Once you are dead, you are nothing. - Graffiti from the House of the Centenary, Pompeii
Hayley holds a fox skull up to her face, scattered tan hairs
escape around the fissures in the animal bone—
rotting peach-white, yellowing like the receipts at Rice Bowl
where the grease is so thick, it's in the fibers
of the paper and our skin. We always ask for extra
bamboo stalks in our stir fry, burrow through cartons of fried rice with bits of egg,
because, your eyes will soon be sparking,
keep them open; 1, 2, 5, 22, 30. We bury the fox
beside the train tracks, wrap him in our holy airs
press the mound over and mark it with crossed chopsticks.
Once, from our front porch overlooking the tracks,
when we smoked to look drowsy and long
like Marlene Dietrich, we watched a thunderstorm gather, amethyst lightning
glinting against freight cars
soaring by names painted with graffiti—Wings, Snow, Hour,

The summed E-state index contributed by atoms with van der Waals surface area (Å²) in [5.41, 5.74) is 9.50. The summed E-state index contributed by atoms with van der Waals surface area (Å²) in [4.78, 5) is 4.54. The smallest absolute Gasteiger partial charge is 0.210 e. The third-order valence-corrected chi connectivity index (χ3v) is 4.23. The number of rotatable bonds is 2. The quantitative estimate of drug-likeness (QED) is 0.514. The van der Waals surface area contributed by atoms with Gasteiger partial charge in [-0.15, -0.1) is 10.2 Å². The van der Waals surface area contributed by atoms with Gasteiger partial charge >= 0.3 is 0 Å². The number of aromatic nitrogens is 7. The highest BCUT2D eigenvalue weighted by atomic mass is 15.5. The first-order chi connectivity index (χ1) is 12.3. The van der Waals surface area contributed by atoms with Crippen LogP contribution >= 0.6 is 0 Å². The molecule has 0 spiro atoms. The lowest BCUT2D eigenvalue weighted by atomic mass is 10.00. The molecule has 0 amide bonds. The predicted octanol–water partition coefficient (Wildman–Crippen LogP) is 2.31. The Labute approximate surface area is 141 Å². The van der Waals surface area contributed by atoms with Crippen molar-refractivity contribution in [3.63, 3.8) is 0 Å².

Glass, Echo. We kept the smoke only in our mouths,
with gentle taps to drop away the ash.
Hayley told me she used to tear out her eyelashes
when her dad ran off with the housekeeper;
I like to think of nine-year old Hayley wading around in the creeks behind her house,
eyelids bare, searching for teeth
scattered to and fro in the stream—discoveries precious
like the ruins of Pompeii. On Sunday,
we collected plants for the porch from the local nursery:
young red anthuriums, yellow succulents, strawberry buds.
We stood in a garden cabana filled with wind chimes
as the stormy sky picked up around us, our arms full of narcissus bulbs,
pebbles, pots and plants, and the obsidian chimes
plinked against each other and our shoulders. I like to think
that some day Vesuvius will erupt and capture us
with hot ash in our last gestures—writhing for air,
just as we sat on the front porch of our Spanish galleon
by the light of a lunar eclipse. From the bow our ship,
we watch the moonflowers finally unfold and the trains streak by,
crushing all of our pennies on the tracks into one.
A journal of narrative writing.
Vanitas, Burying a Fox